advises IT executives to assume that you have no legal rights. "It
should not start with your understanding of American law," she says.

In India, for example, there is no theft of trade secret law, Day
says. India does have an IT act, she says, but it is mainly focused on
copyright violations.

Day says that despite the fact that "there was not a shred of evidence
that we did not have" against the alleged SolidWorks thief,
prosecutors in India have failed to convict the suspect and he
continues to work. The FBI initially tried to lure the suspected thief
out of India to simplify prosecution, but he was too smart for that,
Day says.

Indian police nabbed the suspect in 2002 when he allegedly tried to
sell the code to Day while she was undercover (she says he initially
tried to sell the code for about $250,000, not realizing it was
probably worth $300 million). Fortunately, she says, the original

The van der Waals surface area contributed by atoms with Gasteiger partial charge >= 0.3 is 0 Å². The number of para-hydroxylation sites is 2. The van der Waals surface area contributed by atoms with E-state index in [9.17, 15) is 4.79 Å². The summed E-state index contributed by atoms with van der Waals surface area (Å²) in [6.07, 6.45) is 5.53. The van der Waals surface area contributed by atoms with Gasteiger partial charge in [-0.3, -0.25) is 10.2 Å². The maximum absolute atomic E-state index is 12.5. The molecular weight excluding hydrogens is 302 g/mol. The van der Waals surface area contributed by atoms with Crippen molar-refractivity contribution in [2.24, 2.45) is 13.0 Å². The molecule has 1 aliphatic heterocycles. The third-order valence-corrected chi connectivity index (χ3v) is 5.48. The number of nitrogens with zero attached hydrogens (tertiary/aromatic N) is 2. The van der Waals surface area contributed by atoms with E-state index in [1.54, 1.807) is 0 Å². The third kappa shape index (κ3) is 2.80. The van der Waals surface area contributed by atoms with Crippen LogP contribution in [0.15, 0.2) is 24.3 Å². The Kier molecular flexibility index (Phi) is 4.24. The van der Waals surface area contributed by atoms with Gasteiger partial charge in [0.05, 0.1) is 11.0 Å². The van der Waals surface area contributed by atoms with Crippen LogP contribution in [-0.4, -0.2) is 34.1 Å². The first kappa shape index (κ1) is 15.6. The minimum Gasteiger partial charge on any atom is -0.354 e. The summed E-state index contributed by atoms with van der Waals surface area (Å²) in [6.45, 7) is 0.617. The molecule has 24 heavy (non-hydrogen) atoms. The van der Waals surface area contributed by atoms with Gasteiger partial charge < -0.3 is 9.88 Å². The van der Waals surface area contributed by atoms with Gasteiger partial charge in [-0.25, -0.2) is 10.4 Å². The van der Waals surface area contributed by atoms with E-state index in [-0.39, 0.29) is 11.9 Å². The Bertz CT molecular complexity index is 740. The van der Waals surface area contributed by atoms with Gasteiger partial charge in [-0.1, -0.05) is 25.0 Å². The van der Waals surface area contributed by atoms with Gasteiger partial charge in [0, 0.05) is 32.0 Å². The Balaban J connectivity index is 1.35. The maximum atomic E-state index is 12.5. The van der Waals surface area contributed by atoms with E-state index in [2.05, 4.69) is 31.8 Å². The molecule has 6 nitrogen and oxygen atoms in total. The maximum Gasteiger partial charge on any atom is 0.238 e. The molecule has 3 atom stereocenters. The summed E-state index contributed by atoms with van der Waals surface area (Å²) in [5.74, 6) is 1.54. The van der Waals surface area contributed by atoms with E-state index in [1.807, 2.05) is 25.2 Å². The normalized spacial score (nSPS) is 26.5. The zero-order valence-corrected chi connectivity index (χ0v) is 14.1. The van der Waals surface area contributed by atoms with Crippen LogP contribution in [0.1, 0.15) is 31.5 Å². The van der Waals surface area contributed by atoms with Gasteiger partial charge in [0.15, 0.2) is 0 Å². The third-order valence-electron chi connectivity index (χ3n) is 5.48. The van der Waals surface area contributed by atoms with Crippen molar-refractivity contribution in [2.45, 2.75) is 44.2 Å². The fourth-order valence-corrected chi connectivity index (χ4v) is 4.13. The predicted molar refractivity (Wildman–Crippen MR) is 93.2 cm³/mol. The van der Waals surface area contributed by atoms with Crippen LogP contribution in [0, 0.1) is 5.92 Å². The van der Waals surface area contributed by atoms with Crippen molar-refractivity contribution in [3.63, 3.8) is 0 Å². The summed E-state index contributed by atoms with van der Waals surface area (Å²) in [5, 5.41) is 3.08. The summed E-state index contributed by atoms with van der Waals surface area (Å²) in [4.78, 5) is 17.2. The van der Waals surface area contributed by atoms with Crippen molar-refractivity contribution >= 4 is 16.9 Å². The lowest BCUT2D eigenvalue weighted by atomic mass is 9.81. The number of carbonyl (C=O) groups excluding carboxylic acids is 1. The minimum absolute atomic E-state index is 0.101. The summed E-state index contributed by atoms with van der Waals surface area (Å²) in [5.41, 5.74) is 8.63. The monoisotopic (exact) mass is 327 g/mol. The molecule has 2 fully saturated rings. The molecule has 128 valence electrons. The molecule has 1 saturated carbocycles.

source code was recovered and copies were not believed to have been

In the wake of that case, Indian software developers have formed a
lobby to push for stronger intellectual property protection laws,
concerned that companies won't outsource to India if they aren't
better protected, Day says. Outsourcing firms, like the one SolidWorks
worked with, have also tightened their own security policies
considerably in recent years, she says.

Another thing to consider when outsourcing to other countries is not
just whether there are laws to protect intellectual property, but
whether the laws are enforced. "No criminal law exists if the police
will not enforce it," she says, noting that the FBI received an